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Hemiarthroplasty of the Hip

If you have a hip fracture, your doctor may recommend hemiarthroplasty of the hip. Your hip is one of the largest joints in the body and is made up of a ball and socket. Hemiarthroplasty of the hip means that your surgeon will only replace the ball portion of the hip joint with a metal implant.

What should I expect during hemiarthroplasty of the hip?

During your procedure, you’ll have anesthesia to put you to sleep. Your doctor will make an incision on the hip. Then, he or she will remove part of the top of the thigh bone (the femur).

Next, your surgeon will insert a piece of metal into the thigh bone. A metal ball will then be connected to the top of the thigh bone.

Depending on your bone health, your surgeon may or may not use cement to secure your new joint components in place. Once they’re secure, your doctor will close up the incision and bandage your hip.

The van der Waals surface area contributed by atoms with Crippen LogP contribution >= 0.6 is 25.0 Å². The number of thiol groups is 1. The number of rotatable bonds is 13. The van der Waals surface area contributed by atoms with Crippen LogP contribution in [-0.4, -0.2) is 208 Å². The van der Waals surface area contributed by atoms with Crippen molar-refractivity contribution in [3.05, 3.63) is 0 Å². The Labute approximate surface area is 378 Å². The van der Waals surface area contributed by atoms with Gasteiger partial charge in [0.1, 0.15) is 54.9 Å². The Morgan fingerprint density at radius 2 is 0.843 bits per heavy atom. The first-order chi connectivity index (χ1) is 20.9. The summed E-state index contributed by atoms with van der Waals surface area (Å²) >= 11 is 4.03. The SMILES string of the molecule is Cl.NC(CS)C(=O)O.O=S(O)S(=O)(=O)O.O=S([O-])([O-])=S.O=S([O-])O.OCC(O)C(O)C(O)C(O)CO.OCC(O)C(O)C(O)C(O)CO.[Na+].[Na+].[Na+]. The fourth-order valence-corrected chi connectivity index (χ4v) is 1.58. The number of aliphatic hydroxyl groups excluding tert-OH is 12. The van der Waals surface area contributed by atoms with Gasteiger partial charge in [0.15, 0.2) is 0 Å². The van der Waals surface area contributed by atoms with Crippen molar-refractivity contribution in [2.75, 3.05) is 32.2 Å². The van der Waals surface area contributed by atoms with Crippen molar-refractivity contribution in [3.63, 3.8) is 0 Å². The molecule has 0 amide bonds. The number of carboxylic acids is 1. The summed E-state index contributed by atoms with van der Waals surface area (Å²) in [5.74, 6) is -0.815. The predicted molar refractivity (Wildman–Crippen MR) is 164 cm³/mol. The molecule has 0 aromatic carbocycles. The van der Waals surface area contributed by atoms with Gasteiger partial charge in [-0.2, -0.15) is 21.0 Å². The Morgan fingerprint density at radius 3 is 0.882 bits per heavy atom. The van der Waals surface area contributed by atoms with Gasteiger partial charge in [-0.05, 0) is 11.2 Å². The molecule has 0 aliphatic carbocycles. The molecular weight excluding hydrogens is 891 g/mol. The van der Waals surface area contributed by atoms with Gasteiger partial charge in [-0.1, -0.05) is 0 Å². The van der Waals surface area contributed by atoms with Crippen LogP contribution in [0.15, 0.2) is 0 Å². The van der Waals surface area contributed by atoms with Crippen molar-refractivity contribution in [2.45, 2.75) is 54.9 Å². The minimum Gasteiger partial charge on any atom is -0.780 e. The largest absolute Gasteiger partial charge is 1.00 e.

What are the risks of hemiarthroplasty of the hip?

While uncommon, some potential risks during and after your surgery include:

  • Blood clots, such as DVT
  • Infection in the hip
  • Dislocation or a loosening of the artificial hip pieces
  • Continuing pain in the hip despite surgery

What does recovery involve for hemiarthroplasty of the hip?

After surgery, your care team will work with you to help control your pain and any inflammation in your hip. To protect your hip as it recovers, you’ll be asked to avoid:

  • Crossing your legs
  • Bending and twisting the hip
  • Picking up heavy items
  • Sitting in low couches or chairs
  • Standing for a long time
  • Using a toilet without an elevated seat

You’ll also be encouraged to start physical therapy in the hospital and continue once you leave. This will help you have a smoother return to normal activity.